Fashion entrepreneur Campbell McDougall guesses that he’s visited Paris about 55 times. In a recent phone interview with the Georgia Straight, McDougall wryly noted that there’s a reason why chairs at Parisian sidewalk cafés all seem to face the street. It’s so that customers have a front-row seat to observe the “fashion dandies”, as he refers to them, going about their daily affairs.
“It costs almost nothing to watch all these people, men and women both, parade up and down the street with their viewpoint on who they are and what their communication is,” he said.
McDougall, a long-time resident of Vancouver who now lives in Berlin, has tried to bring this same sensibility to men’s fashion in Vancouver through a project he’s dubbed Komakino. Described by McDougall as a “concept” rather than a store, Komakino is from a Joy Division song, and changes location each season.
Komakino 5.0 opened this season in the basement of 109 West Cordova Street, which is also home to the Back Door Gallery. The previous incarnation, Komakino 4.0, was located at 8 Water Street. It’s no coincidence that each new generation of the store gets a different number, just like a new software package.
“For two years, we’ve been changing every single season,” McDougall said. “Uprooting and changing the environment, the size, and maybe even the area of town that it’s in. But it is always a project that’s morphing and evolving. It’s difficult to say what that might lead to in two years.”
This summer, he plans to open a new clothing outlet in Berlin called Darklands.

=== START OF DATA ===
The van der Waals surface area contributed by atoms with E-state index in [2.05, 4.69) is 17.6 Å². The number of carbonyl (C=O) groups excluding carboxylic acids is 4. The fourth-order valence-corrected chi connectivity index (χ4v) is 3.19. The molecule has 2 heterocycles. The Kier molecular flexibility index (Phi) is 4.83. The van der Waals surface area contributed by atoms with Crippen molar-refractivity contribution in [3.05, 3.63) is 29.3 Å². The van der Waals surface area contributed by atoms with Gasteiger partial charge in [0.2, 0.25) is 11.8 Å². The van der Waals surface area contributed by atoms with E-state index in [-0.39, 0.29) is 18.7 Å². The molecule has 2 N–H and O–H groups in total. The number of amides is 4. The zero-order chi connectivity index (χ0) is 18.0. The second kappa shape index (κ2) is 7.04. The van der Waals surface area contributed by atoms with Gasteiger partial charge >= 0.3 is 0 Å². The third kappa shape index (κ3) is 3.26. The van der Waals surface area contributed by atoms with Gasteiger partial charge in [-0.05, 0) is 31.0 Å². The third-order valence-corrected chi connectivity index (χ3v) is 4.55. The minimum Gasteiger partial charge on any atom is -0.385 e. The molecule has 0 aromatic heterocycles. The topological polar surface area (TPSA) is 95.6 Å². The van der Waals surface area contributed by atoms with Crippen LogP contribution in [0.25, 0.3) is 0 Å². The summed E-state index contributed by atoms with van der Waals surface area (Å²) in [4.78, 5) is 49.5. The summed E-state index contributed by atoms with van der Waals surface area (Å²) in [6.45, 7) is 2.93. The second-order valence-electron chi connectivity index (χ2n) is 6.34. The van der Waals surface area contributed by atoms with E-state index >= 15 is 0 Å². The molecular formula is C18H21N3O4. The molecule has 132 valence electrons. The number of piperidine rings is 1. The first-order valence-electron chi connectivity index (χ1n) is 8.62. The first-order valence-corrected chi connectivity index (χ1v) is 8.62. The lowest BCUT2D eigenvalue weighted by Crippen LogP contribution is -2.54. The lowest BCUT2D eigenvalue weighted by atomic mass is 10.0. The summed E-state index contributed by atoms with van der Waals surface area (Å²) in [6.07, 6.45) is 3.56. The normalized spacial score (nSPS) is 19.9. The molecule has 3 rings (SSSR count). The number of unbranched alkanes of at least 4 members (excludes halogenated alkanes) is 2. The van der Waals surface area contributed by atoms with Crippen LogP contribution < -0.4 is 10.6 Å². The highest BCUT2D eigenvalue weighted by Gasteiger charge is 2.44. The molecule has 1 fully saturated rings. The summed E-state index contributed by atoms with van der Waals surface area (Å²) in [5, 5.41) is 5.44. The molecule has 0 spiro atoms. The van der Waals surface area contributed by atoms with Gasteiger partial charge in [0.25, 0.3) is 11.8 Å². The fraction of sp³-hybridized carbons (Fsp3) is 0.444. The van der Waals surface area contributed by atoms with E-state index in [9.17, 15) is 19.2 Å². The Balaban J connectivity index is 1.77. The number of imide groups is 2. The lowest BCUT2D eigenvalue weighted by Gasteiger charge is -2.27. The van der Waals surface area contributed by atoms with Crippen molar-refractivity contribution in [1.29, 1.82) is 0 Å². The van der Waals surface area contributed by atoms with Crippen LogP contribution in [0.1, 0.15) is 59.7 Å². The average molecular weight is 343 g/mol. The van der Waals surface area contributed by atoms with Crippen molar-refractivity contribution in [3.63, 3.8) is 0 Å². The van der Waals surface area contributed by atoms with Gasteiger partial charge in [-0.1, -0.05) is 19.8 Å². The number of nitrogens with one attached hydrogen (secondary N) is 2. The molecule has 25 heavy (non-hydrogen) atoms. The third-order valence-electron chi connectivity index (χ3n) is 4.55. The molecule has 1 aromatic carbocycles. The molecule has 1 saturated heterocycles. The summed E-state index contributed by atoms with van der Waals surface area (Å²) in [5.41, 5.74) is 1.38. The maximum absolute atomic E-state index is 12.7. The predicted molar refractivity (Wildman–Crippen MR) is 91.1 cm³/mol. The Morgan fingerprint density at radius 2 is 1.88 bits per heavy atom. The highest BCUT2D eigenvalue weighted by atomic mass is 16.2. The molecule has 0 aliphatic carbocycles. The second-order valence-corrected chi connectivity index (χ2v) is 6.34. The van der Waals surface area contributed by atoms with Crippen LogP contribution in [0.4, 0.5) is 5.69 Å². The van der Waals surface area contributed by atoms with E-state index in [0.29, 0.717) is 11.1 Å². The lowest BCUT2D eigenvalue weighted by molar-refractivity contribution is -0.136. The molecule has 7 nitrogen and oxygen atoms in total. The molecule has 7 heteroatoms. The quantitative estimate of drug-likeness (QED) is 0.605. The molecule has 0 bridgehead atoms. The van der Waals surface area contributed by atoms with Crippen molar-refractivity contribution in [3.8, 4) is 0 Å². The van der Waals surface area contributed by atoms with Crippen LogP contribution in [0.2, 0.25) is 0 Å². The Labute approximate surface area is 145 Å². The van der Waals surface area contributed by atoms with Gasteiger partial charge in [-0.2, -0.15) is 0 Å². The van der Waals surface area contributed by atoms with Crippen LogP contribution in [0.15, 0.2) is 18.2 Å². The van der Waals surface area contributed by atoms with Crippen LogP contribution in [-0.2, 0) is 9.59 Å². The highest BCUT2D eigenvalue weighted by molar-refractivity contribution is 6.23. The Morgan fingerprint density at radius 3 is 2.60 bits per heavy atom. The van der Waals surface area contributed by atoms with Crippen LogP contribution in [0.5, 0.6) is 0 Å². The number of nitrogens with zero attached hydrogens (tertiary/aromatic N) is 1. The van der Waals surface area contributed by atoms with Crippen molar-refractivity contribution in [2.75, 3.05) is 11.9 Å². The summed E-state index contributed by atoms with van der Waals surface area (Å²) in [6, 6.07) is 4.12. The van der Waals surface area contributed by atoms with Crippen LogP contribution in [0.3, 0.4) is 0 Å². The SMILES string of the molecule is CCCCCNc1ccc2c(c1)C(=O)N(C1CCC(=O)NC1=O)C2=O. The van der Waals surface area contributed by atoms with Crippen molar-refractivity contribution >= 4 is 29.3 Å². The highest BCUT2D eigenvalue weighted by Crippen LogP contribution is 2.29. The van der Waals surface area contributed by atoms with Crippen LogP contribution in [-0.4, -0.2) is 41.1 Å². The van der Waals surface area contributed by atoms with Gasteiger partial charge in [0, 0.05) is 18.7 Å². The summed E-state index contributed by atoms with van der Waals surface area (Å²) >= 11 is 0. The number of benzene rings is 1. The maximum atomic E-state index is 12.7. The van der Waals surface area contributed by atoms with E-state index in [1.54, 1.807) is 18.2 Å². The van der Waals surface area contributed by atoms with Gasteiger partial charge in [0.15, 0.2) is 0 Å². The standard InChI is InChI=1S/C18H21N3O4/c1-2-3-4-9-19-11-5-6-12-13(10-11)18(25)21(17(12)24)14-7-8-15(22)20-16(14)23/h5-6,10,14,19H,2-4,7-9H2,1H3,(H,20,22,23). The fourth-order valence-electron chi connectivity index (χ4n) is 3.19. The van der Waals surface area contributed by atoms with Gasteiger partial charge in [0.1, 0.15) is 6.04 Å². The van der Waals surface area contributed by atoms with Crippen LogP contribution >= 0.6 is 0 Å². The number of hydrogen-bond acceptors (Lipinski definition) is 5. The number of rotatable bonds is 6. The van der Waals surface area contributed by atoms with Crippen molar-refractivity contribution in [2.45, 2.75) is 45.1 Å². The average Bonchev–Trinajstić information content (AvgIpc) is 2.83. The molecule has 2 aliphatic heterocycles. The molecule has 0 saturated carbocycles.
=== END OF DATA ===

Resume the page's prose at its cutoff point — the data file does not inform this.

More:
McDougall visits Milan every year, and over the past six months he has also made stops in Shanghai, Amsterdam, and Copenhagen. He spends six to eight weeks per year in Japan, which he considers the world’s most progressive fashion market.
Some of these trips are for pleasure; others are to find the work of new designers. One of his favourite parts of Paris is the Marais, the trendy, narrow-streeted former Jewish district that has evolved into a modern fashion sensation. Komakino carries apparel and accoutrements designed by Rick Owens and Damir Doma from France, Number (N)ine and Undercover from Japan, Ann Demeulemeester and Raf Simons from Belgium, and Carol Christian Powell from Italy, among others.
“None of these brands would be here [in Vancouver] if we weren’t here,” McDougall said.
He said that he used to operate a more conventional menswear store in Vancouver called Bruce from 2000 to 2005. He was inspired to adopt his current guerrilla approach after seeing high-end brands draped over doorknobs and on cardboard boxes in a Berlin shop. “One of the things we really try to communicate with our environments is that they are really interesting,” McDougall said. “It’s pretty clear to a passing observer that we haven’t spent a lot of money on this space”¦We’re only going to be there for six months.”